## Silent Notation

In a language that is built from functions and expressions, one can reasonably expect to see a lot of parentheses. It is no coincidence that LISP is humorously known for its proverbial overload with parentheses.

Frege has a very silent notation, though, and supports a coding style that uses very little parentheses at all.

### Function application

``````f(x)    -- as known from many languages
f x     -- Frege style (like linear functions in mathematics)
f \$ x   -- explicit function application with the \$ operator
f(x,y)  -- taking a tuple as an argument
f x y   -- same as ((f x) y)``````

Frege uses the blank character - the most silent one in the character set - to denote function application. Function application has the highest precedence of all operators. It binds more tightly than all others. It is also left associative such that `f x y` is really two function applications: first `f x`, which returns a function that then takes `y` as an argument.

The last example is usually called currying or partial function application. But there is technically nothing partial about it. It is just so that f is a function that takes x and returns another function (which in turn than takes y). Functions that return functions were first described by Gottlob Frege back in the 19th century.

### The dollar sign

When a function application like `g x` appears as an argument to f then it must be written in parentheses like `f (g x)` because otherwise, g would become an argument to f, which is not what we want. This can get unwieldy when the nesting gets deeper and therefore there is an alternative using the dollar sign.

``````foo (bar (baz (buz x)))  -- deeply nested style
foo \$ bar \$ baz \$ buz x  -- flat \$ style``````

Interestingly, the \$ operator is not a language construct. It is an ordinary function that is declared as an infix operator. The definition of \$ is `f \$ x = f x` . The trick is that \$ has very low operator precedence and therefore all operators to its right (and analogously to the left as we will see later) are applied before its result is finally applied to f.

The net effect is that when you see a \$ you can mentally replace it with parentheses that enclose the rest of the expression.

### Function composition

Now, even if we love to see dollars, the \$ operator is certainly not very silent in its appearance, but the dot-operator is. It it the operator for function composition: `f(g(x))` can - just like in school math - be written as `(f • g) x`.

``````(foo . bar . baz . buz) x  -- function composition with dot
(foo • bar • baz • buz) x  -- Frege also allows unicode 2022``````

When looking at function composition it is best to read it right-to-left since first `buz x` is evaluated, then `baz`, then `bar`, and finally `foo` - in the exact same order as when writing the nested parentheses.

In fact, it is very similar to how pipes work on unix systems (only the direction is reversed).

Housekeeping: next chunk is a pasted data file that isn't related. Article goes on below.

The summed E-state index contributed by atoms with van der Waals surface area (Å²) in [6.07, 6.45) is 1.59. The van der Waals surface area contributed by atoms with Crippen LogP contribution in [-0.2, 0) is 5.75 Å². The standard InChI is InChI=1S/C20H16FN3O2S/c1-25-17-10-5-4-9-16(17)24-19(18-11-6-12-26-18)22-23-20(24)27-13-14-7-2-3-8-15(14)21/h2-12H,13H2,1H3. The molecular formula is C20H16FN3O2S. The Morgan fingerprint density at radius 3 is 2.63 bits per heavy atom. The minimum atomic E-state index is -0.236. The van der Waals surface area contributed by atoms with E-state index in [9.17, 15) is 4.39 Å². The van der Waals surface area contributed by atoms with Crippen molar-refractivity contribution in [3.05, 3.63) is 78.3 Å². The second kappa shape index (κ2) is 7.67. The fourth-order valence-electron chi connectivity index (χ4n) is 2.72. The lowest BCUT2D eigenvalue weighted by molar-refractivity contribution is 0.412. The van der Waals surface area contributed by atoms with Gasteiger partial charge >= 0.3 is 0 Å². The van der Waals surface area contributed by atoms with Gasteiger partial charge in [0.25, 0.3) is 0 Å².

We said that function application has the highest precedence - even higher than function composition. Therefore, we need the parentheses above to prevent the binding between buz and x. But, hey, we learned that dollar has lowest precedence, so putting that in between should also work, right? Yes it does.

``    foo . bar . baz . buz \$ x  -- this is not used so often``

Now, can we shave the x off such that we can drop dollars and parentheses as well?

Yes, but that needs a bit of background.

### Functions are lambdas

Let’s assume we have a method `inc` that just adds 1 to its argument. There are two equivalent ways of writing this:

``````inc x = x + 1           -- usual function definition
inc   = \x -> x + 1     -- equivalent lambda style``````

### Point-free style

Now if we want a function f to work like inc, we can use inc in the definition of f and relay the argument.

``````f x   = inc x           -- f should be like inc
f     = inc             -- point-free style, "cancel x"``````

But we can even cancel down the x such that f looks like an alias for inc. And here is proof that this is a valid transformation:

``````f     = inc             -- beta reduction =>
f     = \x -> x + 1     -- replace formal lambda parameter with free variable =>
f x   = x + 1           -- same as definition of inc``````

This finally leaves us with four ways of defining our function:

The final overview of all four styles
``````f x =  foo (bar (baz (buz x)))    -- deeply nested style
f x =  foo \$ bar \$ baz \$ buz x    -- flat \$ style
f x = (foo . bar . baz . buz) x   -- function composition
f   =  foo . bar . baz . buz      -- point-free style``````

Keeping the above equivalence in mind should help you to become confident with these options when writing your own code but even more so when reading other developer’s code.

You will find all four styles in any reasonably sized program. For example, we have used the point-free style in the previous post, when we said `f = reverse` and I’m sure you guessed the meaning even though it was not explained. We could have said `f x = reverse x` but there is a subtle distinction - not in what the code does but in what it communicates:

1. `f` is the function `reverse`

2. `f` is doing `reverse`

The prototypical adoption cycle for newcomers is: they are first puzzled by the point-free style, then excited, then they overuse it, then they settle at a reasonable dose.

### References

 Frege Language Reference http://www.frege-lang.org/doc/Language.pdf Declaration of the \$ function https://github.com/Frege/frege/blob/master/frege/prelude/PreludeBase.fr#L109-109 where line numbers might change